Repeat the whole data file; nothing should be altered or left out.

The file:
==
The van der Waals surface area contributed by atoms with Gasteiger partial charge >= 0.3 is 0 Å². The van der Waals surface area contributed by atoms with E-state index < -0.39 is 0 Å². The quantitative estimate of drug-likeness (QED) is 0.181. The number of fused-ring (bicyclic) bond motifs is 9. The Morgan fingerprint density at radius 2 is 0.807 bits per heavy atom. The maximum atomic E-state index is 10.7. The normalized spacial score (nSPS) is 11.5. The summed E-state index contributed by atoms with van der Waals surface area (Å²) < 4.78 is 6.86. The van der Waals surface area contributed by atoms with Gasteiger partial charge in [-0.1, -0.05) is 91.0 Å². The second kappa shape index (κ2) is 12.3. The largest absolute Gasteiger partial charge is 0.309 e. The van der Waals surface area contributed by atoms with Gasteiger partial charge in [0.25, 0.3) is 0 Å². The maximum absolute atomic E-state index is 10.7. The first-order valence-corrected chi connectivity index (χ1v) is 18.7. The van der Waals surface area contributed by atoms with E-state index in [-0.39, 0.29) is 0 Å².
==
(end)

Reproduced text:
The van der Waals surface area contributed by atoms with Gasteiger partial charge >= 0.3 is 0 Å². The van der Waals surface area contributed by atoms with E-state index < -0.39 is 0 Å². The quantitative estimate of drug-likeness (QED) is 0.181. The number of fused-ring (bicyclic) bond motifs is 9. The Morgan fingerprint density at radius 2 is 0.807 bits per heavy atom. The maximum atomic E-state index is 10.7. The normalized spacial score (nSPS) is 11.5. The summed E-state index contributed by atoms with van der Waals surface area (Å²) < 4.78 is 6.86. The van der Waals surface area contributed by atoms with Gasteiger partial charge in [-0.1, -0.05) is 91.0 Å². The second kappa shape index (κ2) is 12.3. The largest absolute Gasteiger partial charge is 0.309 e. The van der Waals surface area contributed by atoms with Gasteiger partial charge in [0.25, 0.3) is 0 Å². The maximum absolute atomic E-state index is 10.7. The first-order valence-corrected chi connectivity index (χ1v) is 18.7. The van der Waals surface area contributed by atoms with E-state index in [-0.39, 0.29) is 0 Å².